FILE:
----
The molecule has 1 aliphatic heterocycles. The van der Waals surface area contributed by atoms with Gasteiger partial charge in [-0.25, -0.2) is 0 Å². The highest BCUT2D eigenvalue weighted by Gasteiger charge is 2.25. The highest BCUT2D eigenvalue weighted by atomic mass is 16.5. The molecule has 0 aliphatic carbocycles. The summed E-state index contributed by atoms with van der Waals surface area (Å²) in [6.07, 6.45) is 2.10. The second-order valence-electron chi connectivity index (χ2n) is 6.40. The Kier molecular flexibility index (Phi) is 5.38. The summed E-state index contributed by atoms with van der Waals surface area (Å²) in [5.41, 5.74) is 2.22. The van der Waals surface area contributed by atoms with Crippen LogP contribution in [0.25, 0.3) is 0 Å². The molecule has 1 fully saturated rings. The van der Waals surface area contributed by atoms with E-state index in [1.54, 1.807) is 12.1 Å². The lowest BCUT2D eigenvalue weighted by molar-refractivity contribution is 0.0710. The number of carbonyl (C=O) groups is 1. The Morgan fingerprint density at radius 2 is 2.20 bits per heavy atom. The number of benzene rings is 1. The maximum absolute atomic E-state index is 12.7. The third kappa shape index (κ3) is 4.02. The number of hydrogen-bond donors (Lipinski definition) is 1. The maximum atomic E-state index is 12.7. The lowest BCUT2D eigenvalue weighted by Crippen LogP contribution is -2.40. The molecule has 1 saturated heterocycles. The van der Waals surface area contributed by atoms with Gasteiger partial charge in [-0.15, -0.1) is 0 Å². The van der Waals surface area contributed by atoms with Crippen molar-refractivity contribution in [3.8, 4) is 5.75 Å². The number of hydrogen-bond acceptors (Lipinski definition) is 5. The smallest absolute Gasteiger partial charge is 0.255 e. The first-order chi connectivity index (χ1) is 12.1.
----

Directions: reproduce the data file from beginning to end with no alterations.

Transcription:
The molecule has 1 aliphatic heterocycles. The van der Waals surface area contributed by atoms with Gasteiger partial charge in [-0.25, -0.2) is 0 Å². The highest BCUT2D eigenvalue weighted by Gasteiger charge is 2.25. The highest BCUT2D eigenvalue weighted by atomic mass is 16.5. The molecule has 0 aliphatic carbocycles. The summed E-state index contributed by atoms with van der Waals surface area (Å²) in [6.07, 6.45) is 2.10. The second-order valence-electron chi connectivity index (χ2n) is 6.40. The Kier molecular flexibility index (Phi) is 5.38. The summed E-state index contributed by atoms with van der Waals surface area (Å²) in [5.41, 5.74) is 2.22. The van der Waals surface area contributed by atoms with Crippen LogP contribution in [0.25, 0.3) is 0 Å². The molecule has 1 fully saturated rings. The van der Waals surface area contributed by atoms with E-state index in [1.54, 1.807) is 12.1 Å². The lowest BCUT2D eigenvalue weighted by molar-refractivity contribution is 0.0710. The number of carbonyl (C=O) groups is 1. The Morgan fingerprint density at radius 2 is 2.20 bits per heavy atom. The number of benzene rings is 1. The maximum absolute atomic E-state index is 12.7. The third kappa shape index (κ3) is 4.02. The number of hydrogen-bond donors (Lipinski definition) is 1. The maximum atomic E-state index is 12.7. The lowest BCUT2D eigenvalue weighted by Crippen LogP contribution is -2.40. The molecule has 1 saturated heterocycles. The van der Waals surface area contributed by atoms with Gasteiger partial charge in [-0.15, -0.1) is 0 Å². The van der Waals surface area contributed by atoms with Crippen molar-refractivity contribution in [3.8, 4) is 5.75 Å². The number of hydrogen-bond acceptors (Lipinski definition) is 5. The smallest absolute Gasteiger partial charge is 0.255 e. The first-order chi connectivity index (χ1) is 12.1.